Front Page Titles (by Subject) First Commandment.: I AM THE LORD THY GOD, WHICH BROUGHT THEE OUT OF THE LAND OF EGYPT, OUT OF THE HOUSE OF BONDAGE. THOU SHALT HAVE NO OTHER GODS BEFORE ME. - The Institutes of the Christian Religion
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First Commandment.: I AM THE LORD THY GOD, WHICH BROUGHT THEE OUT OF THE LAND OF EGYPT, OUT OF THE HOUSE OF BONDAGE. THOU SHALT HAVE NO OTHER GODS BEFORE ME. - John Calvin, The Institutes of the Christian Religion 
The Institutes of the Christian Religion, trans. Henry Beveridge (Edinburgh: Calvin Translation Society, 1846). 2 volumes in 1.
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I AM THE LORD THY GOD, WHICH BROUGHT THEE OUT OF THE LAND OF EGYPT, OUT OF THE HOUSE OF BONDAGE. THOU SHALT HAVE NO OTHER GODS BEFORE ME.
Whether you take the former sentence as a part of the commandment, or read it separately, is to me a matter of indifference, provided you grant that it is a kind of preface to the whole Law. In enacting laws, the first thing to be guarded against is their being forthwith abrogated by contempt. The Lord, therefore, takes care, in the first place, that this shall not happen to the Law about to be delivered, by introducing it with a triple sanction. He claims to himself power and authority to command, that he may impress the chosen people with the necessity of obedience; he holds forth a promise of favour, as a means of alluring them to the study of holiness; and he reminds them of his kindness, that he may convict them of ingratitude, if they fail to make a suitable return. By the name, Lord, are denoted power and lawful dominion. If all things are from him, and by him consist, they ought in justice to bear reference to him, as Paul says (Rom. xi. 36). This name, therefore, is in itself sufficient to bring us under the authority of the divine majesty: for it were monstrous for us to wish to withdraw from the dominion of him, out of whom we cannot even exist.
After showing that he has a right to command, and to be obeyed, he next, in order not to seem to drag men by mere necessity, but to allure them, graciously declares, that he is the God of the Church. For the mode of expression implies, that there is a mutual relation included in the promise, “I will be their God, and they shall be my people” (Jer. xxxi. 33). Hence Christ infers the immortality of Abraham, Isaac, and Jacob, from the fact that God had declared himself to be their God (Matth. xxii. 52). It is, therefore, the same as if he had said, I have chosen you to myself, as a people to whom I shall not only do good in the present life, but also bestow felicity in the life to come. The end contemplated in this is adverted to in the Law, in various passages. For when the Lord condescends in mercy to honour us so far as to admit us to partnership with his chosen people, he chooses us, as Moses says, “to be a holy people,” “a peculiar people unto himself,” to “keep all his commandments” (Deut. vii. 6; xiv. 2; xxvi. 18). Hence the exhortation, “Ye shall be holy; for I the Lord your God am holy” (Lev. xix. 2). These two considerations form the ground of the remonstrance, “A son honoureth his father, and a servant his master; if then I be a father, where is mine honour? and if I be a master, where is my fear? saith the Lord of hosts” (Mal. i. 6).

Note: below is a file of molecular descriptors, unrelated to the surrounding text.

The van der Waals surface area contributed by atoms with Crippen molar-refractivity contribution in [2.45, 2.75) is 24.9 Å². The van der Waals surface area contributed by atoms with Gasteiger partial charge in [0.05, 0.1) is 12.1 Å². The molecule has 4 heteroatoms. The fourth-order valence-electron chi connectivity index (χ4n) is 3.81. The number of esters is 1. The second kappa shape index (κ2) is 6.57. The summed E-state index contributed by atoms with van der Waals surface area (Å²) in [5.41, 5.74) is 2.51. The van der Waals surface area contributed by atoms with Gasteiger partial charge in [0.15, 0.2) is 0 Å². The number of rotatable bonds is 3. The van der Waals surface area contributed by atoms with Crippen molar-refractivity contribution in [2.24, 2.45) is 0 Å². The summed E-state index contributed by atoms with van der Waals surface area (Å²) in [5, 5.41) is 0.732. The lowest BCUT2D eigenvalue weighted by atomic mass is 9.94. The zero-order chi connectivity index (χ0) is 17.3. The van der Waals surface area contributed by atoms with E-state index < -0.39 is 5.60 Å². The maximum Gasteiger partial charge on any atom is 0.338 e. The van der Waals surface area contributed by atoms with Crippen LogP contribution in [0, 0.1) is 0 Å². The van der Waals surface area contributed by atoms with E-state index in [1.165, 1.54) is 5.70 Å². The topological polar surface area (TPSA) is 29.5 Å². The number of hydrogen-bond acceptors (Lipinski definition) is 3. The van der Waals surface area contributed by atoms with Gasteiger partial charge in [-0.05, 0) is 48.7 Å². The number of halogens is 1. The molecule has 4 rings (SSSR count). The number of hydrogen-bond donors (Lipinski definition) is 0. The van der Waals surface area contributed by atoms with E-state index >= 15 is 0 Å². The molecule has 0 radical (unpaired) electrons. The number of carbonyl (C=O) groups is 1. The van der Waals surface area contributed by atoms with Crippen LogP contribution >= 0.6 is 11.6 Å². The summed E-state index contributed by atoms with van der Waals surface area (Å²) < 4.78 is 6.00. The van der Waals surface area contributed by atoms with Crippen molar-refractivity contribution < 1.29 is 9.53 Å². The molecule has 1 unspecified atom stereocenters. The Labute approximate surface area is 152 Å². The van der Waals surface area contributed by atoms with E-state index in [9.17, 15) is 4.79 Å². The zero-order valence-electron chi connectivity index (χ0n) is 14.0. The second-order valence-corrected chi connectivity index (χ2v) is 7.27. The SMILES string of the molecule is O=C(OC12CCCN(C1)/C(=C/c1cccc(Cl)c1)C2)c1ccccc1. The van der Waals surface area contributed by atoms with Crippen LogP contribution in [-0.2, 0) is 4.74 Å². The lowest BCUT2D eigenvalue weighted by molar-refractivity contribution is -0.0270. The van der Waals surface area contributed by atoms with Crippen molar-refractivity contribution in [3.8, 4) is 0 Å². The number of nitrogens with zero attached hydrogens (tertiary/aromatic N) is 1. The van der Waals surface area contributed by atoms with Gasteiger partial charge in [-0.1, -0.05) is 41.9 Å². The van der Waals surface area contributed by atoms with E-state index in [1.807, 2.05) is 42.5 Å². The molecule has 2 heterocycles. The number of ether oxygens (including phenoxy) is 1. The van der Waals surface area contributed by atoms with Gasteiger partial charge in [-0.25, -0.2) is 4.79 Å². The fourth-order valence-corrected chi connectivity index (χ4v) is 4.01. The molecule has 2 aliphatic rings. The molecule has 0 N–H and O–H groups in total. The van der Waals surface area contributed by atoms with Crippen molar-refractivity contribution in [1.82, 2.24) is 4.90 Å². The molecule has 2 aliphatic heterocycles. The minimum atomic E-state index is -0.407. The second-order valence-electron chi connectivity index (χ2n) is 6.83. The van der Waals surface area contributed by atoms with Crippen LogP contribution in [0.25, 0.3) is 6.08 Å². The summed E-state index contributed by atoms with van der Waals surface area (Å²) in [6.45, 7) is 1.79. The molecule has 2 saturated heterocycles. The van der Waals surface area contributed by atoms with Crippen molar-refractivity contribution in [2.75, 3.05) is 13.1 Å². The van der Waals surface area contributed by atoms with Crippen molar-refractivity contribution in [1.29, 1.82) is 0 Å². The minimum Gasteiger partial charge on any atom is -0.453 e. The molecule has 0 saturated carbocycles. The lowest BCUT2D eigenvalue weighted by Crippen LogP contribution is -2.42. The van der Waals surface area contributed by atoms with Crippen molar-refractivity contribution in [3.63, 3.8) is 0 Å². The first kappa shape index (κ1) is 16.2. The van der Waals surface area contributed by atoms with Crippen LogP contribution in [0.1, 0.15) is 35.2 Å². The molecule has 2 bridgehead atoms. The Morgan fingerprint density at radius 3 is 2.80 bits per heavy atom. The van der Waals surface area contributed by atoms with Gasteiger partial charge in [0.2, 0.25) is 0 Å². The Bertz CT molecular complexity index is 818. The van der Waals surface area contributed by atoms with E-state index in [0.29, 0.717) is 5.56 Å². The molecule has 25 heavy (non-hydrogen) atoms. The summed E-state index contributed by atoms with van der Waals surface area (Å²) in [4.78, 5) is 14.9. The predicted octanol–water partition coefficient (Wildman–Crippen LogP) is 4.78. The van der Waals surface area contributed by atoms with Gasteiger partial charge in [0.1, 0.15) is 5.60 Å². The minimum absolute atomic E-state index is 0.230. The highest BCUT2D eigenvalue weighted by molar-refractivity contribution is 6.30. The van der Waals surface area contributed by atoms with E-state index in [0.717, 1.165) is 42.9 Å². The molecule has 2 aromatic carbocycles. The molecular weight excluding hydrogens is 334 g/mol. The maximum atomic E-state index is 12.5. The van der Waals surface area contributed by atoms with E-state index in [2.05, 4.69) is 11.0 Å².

Next follows a commemoration of his kindness, which ought to produce upon us an impression strong in proportion to the detestation in which ingratitude is held even among men. It is true, indeed, he was reminding Israel of a deliverance then recent, but one which, on account of its wondrous magnitude, was to be for ever memorable to the remotest posterity. Moreover, it is most appropriate to the matter in hand.1 For the Lord intimates that they were delivered from miserable bondage, that they might learn to yield prompt submission and obedience to him as the author of their freedom. In like manner, to keep us to his true worship, he often describes himself by certain epithets which distinguish his sacred Deity from all idols and fictitious gods. For, as I formerly observed, such is our proneness to vanity and presumption, that as soon as God is named, our minds, unable to guard against error, immediately fly off to some empty delusion. In applying a remedy to this disease, God distinguishes his divinity by certain titles, and thus confines us, as it were, within distinct boundaries, that we may not wander hither and thither, and feign some new deity for ourselves, abandoning the living God, and setting up an idol. For this reason, whenever the Prophets would bring him properly before us, they invest, and, as it were, surround him with those characters under which he had manifested himself to the people of Israel. When he is called the God of Abraham, or the God of Israel, when he is stationed in the temple of Jerusalem, between the Cherubim, these, and similar modes of expression,2 do not confine him to one place or one people, but are used merely for the purpose of fixing our thoughts on that God who so manifested himself in the covenant which he made with Israel, as to make it unlawful on any account to deviate from the strict view there given of his character. Let it be understood, then, that mention is made of deliverance, in order to make the Jews submit with greater readiness to that God who justly claims them as his own. We again, instead of supposing that the matter has no reference to us, should reflect that the bondage of Israel in Egypt was a type of that spiritual bondage, in the fetters of which we are all bound, until the heavenly avenger delivers us by the power of his own arm, and transports us into his free kingdom. Therefore, as in old times, when he would gather together the scattered Israelites to the worship of his name, he rescued them from the intolerable tyranny of Pharaoh, so all who profess him now are delivered from the fatal tyranny of the devil, of which that of Egypt was only a type. There is no man, therefore, whose mind ought not to be aroused to give heed to the Law, which, as he is told, proceeded from the supreme King, from him who, as he gave all their being, justly destines and directs them to himself as their proper end. There is no man, I say, who should not hasten to embrace the Lawgiver, whose commands, he knows, he has been specially appointed to obey, from whose kindness he anticipates an abundance of all good, and even a blessed immortality, and to whose wondrous power and mercy he is indebted for deliverance from the jaws of death.1